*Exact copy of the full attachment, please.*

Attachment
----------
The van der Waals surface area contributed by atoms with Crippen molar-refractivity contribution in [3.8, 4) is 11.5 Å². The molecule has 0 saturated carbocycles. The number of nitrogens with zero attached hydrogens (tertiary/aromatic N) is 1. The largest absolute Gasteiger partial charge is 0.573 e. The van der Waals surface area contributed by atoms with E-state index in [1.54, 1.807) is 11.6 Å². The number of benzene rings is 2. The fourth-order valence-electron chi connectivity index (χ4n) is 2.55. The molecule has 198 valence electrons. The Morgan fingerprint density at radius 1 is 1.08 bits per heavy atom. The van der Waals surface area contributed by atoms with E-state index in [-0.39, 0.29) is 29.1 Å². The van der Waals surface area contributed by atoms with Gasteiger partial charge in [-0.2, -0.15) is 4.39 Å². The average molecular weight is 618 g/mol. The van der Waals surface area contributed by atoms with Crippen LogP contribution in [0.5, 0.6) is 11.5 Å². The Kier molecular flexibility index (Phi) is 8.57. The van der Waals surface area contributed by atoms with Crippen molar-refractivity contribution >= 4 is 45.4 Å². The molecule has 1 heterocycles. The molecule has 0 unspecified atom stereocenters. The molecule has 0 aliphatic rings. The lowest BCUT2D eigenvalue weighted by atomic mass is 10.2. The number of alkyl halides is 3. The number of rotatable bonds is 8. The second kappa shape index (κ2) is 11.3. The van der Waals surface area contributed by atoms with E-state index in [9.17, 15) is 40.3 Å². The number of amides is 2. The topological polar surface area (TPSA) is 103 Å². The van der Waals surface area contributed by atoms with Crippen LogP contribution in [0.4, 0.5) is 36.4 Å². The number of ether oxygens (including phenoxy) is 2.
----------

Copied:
The van der Waals surface area contributed by atoms with Crippen molar-refractivity contribution in [3.8, 4) is 11.5 Å². The molecule has 0 saturated carbocycles. The number of nitrogens with zero attached hydrogens (tertiary/aromatic N) is 1. The largest absolute Gasteiger partial charge is 0.573 e. The van der Waals surface area contributed by atoms with E-state index in [1.54, 1.807) is 11.6 Å². The number of benzene rings is 2. The fourth-order valence-electron chi connectivity index (χ4n) is 2.55. The molecule has 198 valence electrons. The Morgan fingerprint density at radius 1 is 1.08 bits per heavy atom. The van der Waals surface area contributed by atoms with E-state index in [-0.39, 0.29) is 29.1 Å². The van der Waals surface area contributed by atoms with Gasteiger partial charge in [-0.2, -0.15) is 4.39 Å². The average molecular weight is 618 g/mol. The van der Waals surface area contributed by atoms with Crippen LogP contribution in [0.5, 0.6) is 11.5 Å². The Kier molecular flexibility index (Phi) is 8.57. The van der Waals surface area contributed by atoms with Crippen molar-refractivity contribution >= 4 is 45.4 Å². The molecule has 1 heterocycles. The molecule has 0 unspecified atom stereocenters. The molecule has 0 aliphatic rings. The lowest BCUT2D eigenvalue weighted by atomic mass is 10.2. The number of alkyl halides is 3. The number of rotatable bonds is 8. The second kappa shape index (κ2) is 11.3. The van der Waals surface area contributed by atoms with E-state index in [9.17, 15) is 40.3 Å². The number of amides is 2. The topological polar surface area (TPSA) is 103 Å². The van der Waals surface area contributed by atoms with Crippen LogP contribution in [0.4, 0.5) is 36.4 Å². The number of ether oxygens (including phenoxy) is 2.